They started hanging out together at a friend's store in Mong Kok after school, writing simple tunes on a guitar. Eventually they had enough songs for an album, which they recorded at home and sold for HK$18 each to their schoolmates.

But their real break came in 2004 when they released their first official album, The OK Thing to do on Sunday Afternoon is to Toddle in the Zoo. They were as surprised as anyone when the album's title track hit the Commercial Radio charts and since then they have released six more albums and attracted a loyal fan base in Hong Kong and overseas (including more than 80,000 followers on Facebook).

And it's the unpretentious way they incorporate their keen observations of life in Hong Kong into playful tunes that make them so captivating. Their music has struck a chord with many by commenting on the struggles of life in this city, from work pressure (such as the viral track Who Invented Work?) to unrequited love and the ubiquitous housing issue.

Songs with a political bent, such as Donald Tsang, Please Die, Divvying Up Stephen Lam's HK$300,000 Salary and I Love the Country But Not the Party have become anthems for those frustrated by Hong Kong's political system.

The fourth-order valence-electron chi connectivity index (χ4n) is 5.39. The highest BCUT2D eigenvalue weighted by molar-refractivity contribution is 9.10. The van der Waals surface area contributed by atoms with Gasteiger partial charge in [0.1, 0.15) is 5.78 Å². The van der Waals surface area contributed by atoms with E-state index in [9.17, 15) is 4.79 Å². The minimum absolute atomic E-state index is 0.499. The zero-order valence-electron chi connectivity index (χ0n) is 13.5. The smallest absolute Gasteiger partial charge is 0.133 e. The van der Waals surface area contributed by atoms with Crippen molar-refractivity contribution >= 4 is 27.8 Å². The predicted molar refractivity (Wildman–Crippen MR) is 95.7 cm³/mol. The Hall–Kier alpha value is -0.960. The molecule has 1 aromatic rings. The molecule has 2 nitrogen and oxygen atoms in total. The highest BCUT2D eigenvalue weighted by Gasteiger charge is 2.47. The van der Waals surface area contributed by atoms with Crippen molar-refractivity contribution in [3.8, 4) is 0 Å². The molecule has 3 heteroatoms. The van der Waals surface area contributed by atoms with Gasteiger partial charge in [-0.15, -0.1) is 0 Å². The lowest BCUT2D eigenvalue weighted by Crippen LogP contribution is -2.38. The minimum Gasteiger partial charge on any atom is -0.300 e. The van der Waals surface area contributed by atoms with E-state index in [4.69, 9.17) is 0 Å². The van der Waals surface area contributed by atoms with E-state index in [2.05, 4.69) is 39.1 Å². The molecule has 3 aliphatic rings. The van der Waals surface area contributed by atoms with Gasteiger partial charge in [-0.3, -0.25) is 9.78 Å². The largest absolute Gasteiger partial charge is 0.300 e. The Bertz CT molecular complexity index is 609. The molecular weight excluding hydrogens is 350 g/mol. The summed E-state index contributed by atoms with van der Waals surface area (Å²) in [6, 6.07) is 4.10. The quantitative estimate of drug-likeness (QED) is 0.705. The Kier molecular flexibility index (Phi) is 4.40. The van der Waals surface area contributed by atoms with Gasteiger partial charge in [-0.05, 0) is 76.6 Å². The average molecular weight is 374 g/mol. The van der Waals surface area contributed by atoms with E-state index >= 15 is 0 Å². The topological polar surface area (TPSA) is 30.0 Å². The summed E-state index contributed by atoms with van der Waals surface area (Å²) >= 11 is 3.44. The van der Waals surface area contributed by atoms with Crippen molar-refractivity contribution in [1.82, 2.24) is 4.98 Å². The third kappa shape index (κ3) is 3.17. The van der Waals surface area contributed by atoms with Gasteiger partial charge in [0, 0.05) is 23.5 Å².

Lam is the man behind these colloquial, sarcastic and often humorous lyrics, and when combined with Au's serene, sweet voice, the chemistry they create is unique and poetic. "Without Nicole, my songs would be nothing but irksome grumblings," says Lam. "Her voice elevates everything. She has a knack for soft-pedalling the great sufferings of life - which is basically what my lyrics are always about - and sings them like she is whispering in your ear."

Sitting cross-legged in their cosy To Kwa Wan studio, Au eating a cucumber and Lam strumming his guitar, the duo don't want to speculate on why a show in Guangzhou last December was cancelled shortly after the release of the track, Tonight We Sleep on Connaught Road Central, recorded in support of the "umbrella movement". "There may or may not have been a [political] reason behind this and I try not to guess," says Au. "But we have learned more about which organisers we can and cannot work with."